Paddy’s Pointers: Five observations from Norwich City’s 3-1 Championship defeat at Cardiff City
- Credit: Paul Chesterton/Focus Images Ltd
Our Norwich City correspondent Paddy Davitt delivers his verdict following the Bluebirds loss
1. Ref justice - Daniel Farke pledged not explode for fear of an FA rap. But his post-match debrief proved no diplomatic side step.
The German placed the blame for his side's latest defeat squarely on the referee. Two penalties and a clear tug back on Mario Vrancic in the build up to Cardiff's third goal all went the way of the home side.
The problem is, after six winless games previously in the league and fresh evidence in Wales of deep issues Farke is seemingly struggling to address, it sounds like excuses.
Ivo Pinto may well have been harshly punished for a tussle with Sean Morrison that led to the equaliser but Sol Bamba had headed the ball past Angus Gunn fractions of a second after the penalty was awarded.
Similarly, there was plenty of opportunity to thwart Omar Bogle once Vrancic was halted at the other end of the pitch. The City chief needs to look closer to home.
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2. Nelson Oliveira - The pouting Portugal international possesses that selfish streak you need as a striker. Unfortunately it is to the detriment of his team mates at present.
Allowances must be made to a degree, after an injury-hit season that has never fully got up to speed. But each passing start, since his return from a series of fitness issues, is just another exercise in frustration.
Oliveira appears to be playing with the hump. The waywardness of his shooting is turning into an epidemic. Farke must decipher what makes Oliveira tick. Quickly.
Wes Hoolahan was well within his rights to lambast the forward when he chose to shoot with the Republic of Ireland man better place prior to the interval. Yes, he needs a more productive supply line but he has to help himself if City's woeful goal output is to improve.
3. Style over substance - Technical ability can trump tenacity was Farke's pre-match assessment. Packing your midfield with good ball players was the way to counter-act Cardiff's more earthy qualities.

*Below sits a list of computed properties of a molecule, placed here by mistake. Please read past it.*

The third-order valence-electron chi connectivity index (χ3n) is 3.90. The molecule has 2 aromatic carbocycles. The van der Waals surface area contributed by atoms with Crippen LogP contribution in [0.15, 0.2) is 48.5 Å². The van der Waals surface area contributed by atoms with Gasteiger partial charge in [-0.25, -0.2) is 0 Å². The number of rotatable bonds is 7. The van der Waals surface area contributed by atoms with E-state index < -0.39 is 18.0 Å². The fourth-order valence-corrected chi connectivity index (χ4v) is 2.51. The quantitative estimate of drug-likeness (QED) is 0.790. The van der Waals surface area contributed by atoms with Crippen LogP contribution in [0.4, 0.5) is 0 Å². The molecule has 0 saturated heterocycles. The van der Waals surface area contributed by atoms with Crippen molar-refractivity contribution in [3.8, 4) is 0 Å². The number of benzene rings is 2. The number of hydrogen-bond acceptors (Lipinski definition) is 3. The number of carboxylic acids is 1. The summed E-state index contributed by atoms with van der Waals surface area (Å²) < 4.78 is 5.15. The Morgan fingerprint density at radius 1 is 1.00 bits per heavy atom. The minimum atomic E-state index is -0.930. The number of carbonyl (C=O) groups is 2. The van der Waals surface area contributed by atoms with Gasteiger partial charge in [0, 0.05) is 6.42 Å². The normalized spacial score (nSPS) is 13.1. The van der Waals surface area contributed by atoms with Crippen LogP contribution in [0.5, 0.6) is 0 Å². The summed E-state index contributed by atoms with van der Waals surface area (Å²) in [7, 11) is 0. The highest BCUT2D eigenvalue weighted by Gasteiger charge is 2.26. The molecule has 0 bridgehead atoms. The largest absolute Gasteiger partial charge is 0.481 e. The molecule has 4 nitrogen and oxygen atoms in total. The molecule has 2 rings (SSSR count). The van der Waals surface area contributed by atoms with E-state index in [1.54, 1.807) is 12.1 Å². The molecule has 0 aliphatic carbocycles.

Farke was right with regard to the futility of trying to out-muscle a Neil Warnock side but his faith in the primacy of Norwich's possession game is misplaced.
City do not have the operators to pass teams into submission. They need a dose of mongrel mixed in with the pedigree. That is how they carved out results in the one fertile spell of the season.
Right now, they are lightweight across midfield. There is no lack of effort or endeavour but the energy levels are suspect. The sense of danger absent. The balance wrong and the game intelligence without the ball, lacking. Each passing setback merely highlights the problem.
4. Winter of discontent? - Games against Brentford, Birmingham and Burton over the festive period now assume added importance. Norwich need to haul themselves out of a tailspin that is sucking them ever closer the wrong end of the table.
Get past a Yorkshire double header against Sheffield Wednesday and Leeds with no wins on the board - following an alarming drop in productivity since beating Ipswich - and they will need to halt the slide against teams likely to be breathing the same air in a similar part of the Championship table.
Forget top 10 aspirations. This is now increasingly looking like damage limitation to avoid spending the second part of the season casting anxious glances over the shoulder.
5. Will the real Marco stand up? - Stiepermann arrived at Carrow Road with a reputation for versatility. There had been precious little evidence of his claim he is a man 'born to score goals' until his sweet left-footed strike deceived Neil Etheridge.
The concern is the former Borussia Dortmund product looks suspect defensively. Nottingham Forest's winner, Bolton's opener and now Cardiff's match-clinching strike have all had one thing in common. Balls crossed from the right with City's designated left-back notable by his absence.
Stiepermann is not the only Norwich player you would question their positioning, but with James Husband yet to convince that left-hand side requires urgent attention.
Jamal Lewis may inject a degree of competition when he returns from injury but it should hardly fall to an untried youngster to solve the conundrum.
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